I just read "Aquarium Corals" by "Erick Borneman". It came recommended to me highly and it took most of the anxiety of this hobby away. His philosophy is simple, KEEP IT SIMPLE... I am all for natural balance as every inhabitant in my tank has their own duty and personality. Simple observation, investigation, education, and then reaction seems only logical to me.

    I also keep reading about reefs in their natural habitat actually being a nutrient starved and depleted harsh environment only nourished by specific occourences, paramaters, and periods. I do not know of one reef on earth that is perfectly dosed in light, food, temperature, tidal flow, that some strive to maintain on such a meticulous level. Once again to each his own, and if there is one thing to say... An open mind is a growing mind... Keep it coming guys this is good stuff.
    1 person likes this.
  10. 10acrewoods

    10acrewoods Fire Goby

    Dec 2, 2008
    Carbondale Il
    It is just like the matrix. In the movie they said the first matrix crashed cause it was too perfect. And also just like movie stars they die from drugs and crazy things cause they are trying new things just cause they have everything they want. If you give your fish the most perfect environment it will crash cause it is not giving into variance. I like this view. great job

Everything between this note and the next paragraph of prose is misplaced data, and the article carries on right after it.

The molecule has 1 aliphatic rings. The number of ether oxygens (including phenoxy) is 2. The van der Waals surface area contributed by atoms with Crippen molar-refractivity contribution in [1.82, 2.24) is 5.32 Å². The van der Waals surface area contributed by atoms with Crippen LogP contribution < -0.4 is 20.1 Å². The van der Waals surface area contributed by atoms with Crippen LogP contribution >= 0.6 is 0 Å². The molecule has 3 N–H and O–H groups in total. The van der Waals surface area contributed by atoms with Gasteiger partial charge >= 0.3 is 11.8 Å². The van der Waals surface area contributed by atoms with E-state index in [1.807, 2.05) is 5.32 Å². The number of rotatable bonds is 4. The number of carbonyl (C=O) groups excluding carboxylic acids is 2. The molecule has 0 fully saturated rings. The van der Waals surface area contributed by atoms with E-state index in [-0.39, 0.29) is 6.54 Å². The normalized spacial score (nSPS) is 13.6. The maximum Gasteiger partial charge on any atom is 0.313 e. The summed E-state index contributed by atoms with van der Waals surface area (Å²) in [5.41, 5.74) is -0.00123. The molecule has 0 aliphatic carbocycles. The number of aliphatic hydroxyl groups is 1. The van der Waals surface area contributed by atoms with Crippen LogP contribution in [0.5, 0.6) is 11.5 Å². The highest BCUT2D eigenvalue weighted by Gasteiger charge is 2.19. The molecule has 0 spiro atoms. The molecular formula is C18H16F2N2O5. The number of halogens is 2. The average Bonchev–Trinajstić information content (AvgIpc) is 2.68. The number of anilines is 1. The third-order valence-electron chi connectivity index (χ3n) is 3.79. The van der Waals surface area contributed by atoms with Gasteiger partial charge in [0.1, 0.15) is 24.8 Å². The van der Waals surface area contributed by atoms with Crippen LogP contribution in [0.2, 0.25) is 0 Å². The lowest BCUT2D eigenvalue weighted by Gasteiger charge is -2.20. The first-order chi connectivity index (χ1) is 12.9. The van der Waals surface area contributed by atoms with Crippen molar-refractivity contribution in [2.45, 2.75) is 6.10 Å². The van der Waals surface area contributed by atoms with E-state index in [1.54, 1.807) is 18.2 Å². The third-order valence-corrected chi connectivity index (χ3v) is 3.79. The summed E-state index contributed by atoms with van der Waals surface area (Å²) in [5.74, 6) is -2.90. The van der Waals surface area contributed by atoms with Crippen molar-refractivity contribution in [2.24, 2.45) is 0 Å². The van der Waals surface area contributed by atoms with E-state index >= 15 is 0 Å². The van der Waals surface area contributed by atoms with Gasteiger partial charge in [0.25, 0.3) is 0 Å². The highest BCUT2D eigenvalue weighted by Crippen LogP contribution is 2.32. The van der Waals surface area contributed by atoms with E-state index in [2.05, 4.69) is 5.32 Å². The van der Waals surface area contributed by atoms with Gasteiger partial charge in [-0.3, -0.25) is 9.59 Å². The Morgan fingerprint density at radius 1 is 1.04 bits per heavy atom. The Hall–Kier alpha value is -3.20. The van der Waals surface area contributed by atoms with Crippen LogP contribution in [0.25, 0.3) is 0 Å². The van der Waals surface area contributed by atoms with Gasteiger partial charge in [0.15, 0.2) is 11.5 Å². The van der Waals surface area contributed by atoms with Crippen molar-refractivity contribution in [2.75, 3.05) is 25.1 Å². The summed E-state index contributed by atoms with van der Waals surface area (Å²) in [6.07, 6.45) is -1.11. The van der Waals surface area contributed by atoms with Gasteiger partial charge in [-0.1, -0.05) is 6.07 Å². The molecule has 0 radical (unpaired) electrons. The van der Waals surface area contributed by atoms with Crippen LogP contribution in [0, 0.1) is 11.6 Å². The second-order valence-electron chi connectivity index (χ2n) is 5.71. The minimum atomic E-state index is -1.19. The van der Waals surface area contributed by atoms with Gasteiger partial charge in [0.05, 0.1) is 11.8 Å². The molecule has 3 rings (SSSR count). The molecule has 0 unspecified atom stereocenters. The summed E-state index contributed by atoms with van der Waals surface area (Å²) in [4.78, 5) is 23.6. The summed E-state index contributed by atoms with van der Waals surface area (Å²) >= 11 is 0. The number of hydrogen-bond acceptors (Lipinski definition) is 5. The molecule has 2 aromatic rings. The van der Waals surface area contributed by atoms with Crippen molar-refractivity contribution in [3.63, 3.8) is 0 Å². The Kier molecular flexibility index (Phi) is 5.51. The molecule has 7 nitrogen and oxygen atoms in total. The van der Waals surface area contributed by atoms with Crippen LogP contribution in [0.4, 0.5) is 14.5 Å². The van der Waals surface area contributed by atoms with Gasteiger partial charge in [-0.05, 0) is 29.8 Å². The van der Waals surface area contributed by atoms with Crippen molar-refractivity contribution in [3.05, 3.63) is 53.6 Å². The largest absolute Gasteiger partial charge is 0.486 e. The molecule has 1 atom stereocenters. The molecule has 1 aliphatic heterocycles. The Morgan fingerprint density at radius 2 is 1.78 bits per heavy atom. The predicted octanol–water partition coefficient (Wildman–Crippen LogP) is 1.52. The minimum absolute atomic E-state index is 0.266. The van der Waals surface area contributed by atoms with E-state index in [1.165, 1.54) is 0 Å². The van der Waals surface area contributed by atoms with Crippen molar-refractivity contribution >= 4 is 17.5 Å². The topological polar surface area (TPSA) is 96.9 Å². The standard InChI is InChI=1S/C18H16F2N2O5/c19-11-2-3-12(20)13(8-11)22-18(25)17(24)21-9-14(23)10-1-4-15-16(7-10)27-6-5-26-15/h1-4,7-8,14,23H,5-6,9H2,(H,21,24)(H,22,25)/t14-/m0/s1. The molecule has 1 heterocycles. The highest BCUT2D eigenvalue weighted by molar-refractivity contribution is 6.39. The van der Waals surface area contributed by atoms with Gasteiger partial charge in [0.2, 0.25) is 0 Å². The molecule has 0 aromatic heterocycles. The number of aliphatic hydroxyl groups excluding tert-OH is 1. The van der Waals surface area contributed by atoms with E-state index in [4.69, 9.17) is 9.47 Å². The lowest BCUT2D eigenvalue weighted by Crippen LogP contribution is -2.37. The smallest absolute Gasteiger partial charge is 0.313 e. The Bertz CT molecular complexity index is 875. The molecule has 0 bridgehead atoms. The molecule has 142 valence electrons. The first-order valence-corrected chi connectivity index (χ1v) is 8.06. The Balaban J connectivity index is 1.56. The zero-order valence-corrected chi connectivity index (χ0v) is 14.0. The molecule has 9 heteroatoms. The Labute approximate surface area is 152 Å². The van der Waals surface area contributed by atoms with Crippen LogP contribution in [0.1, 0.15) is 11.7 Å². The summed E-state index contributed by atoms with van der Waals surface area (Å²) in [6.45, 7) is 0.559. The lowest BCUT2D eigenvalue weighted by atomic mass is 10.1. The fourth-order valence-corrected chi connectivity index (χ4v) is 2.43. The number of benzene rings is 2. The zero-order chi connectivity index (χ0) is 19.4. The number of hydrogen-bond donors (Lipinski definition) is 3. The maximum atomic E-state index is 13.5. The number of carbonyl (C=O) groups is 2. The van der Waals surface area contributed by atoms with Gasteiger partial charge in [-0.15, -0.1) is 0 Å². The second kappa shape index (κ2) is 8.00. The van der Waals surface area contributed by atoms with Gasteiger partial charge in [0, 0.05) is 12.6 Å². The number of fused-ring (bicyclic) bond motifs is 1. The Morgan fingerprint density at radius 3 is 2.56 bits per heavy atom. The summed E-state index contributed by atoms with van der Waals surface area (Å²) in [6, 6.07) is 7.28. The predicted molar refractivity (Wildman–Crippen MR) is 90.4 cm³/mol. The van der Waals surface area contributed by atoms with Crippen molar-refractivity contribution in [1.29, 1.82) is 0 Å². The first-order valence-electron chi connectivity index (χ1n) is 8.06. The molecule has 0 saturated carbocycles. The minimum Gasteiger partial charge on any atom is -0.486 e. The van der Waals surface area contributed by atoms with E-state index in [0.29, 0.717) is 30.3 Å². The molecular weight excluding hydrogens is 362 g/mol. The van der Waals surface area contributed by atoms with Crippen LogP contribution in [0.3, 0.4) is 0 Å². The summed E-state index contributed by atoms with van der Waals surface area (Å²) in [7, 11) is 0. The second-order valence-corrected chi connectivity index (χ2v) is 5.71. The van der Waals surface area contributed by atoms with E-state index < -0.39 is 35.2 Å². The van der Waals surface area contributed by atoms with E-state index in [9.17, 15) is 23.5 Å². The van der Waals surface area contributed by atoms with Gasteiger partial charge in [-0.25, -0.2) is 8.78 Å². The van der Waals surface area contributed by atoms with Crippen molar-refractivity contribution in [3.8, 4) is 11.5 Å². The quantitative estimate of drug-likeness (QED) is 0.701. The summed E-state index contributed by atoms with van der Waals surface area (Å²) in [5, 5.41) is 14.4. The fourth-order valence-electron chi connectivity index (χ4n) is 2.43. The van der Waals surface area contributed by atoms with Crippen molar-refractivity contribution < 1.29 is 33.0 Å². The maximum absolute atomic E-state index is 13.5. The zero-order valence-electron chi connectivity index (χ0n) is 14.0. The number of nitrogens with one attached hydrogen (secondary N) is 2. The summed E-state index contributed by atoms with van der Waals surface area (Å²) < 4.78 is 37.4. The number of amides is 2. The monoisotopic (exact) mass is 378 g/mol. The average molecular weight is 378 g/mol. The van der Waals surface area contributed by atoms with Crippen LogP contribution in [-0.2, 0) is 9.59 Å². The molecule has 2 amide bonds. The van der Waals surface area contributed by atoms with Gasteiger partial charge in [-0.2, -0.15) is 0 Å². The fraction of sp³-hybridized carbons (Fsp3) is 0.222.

11. OverThinker

    OverThinker Skunk Shrimp

    May 9, 2009
    Bend, Oregon
    I wish there was a "set in stone" science about water changes. I am new to this hobby, and have yet to need to change the 75g water. All the params are good. Now, since I have a lot of die off on my LR that needs to be cleaned, during this long process I will most likely do small 10g water changes, unless the params demand more.

    NOW, with my small 10g freshwater, the nitrates are HORRIBLE. Upon the discovery that the tank was around 100ppm, I immedietly did a wc, added a new filter (should have kept the old for the bacteria), added a nitrate pebble bag, and took out the extra powerhead that the sharks were playing in...sorry buddies, but the nitrafying bacteris loves oxygen. So after that first water change, I then performed another the next day (smaller). Then the nitrates were showing 20-40 yesturday. So today I have not yet tested, but have a bucket ready to do another 4g change right now.

    See, I believe this debate on water changes can go both ways. Whatever works for you. There are PROVEN advantages to water changes, but not EVERYBODY needs the benefits of this. I am both a believer of users and non-users and an "only emergency" user. hahahaha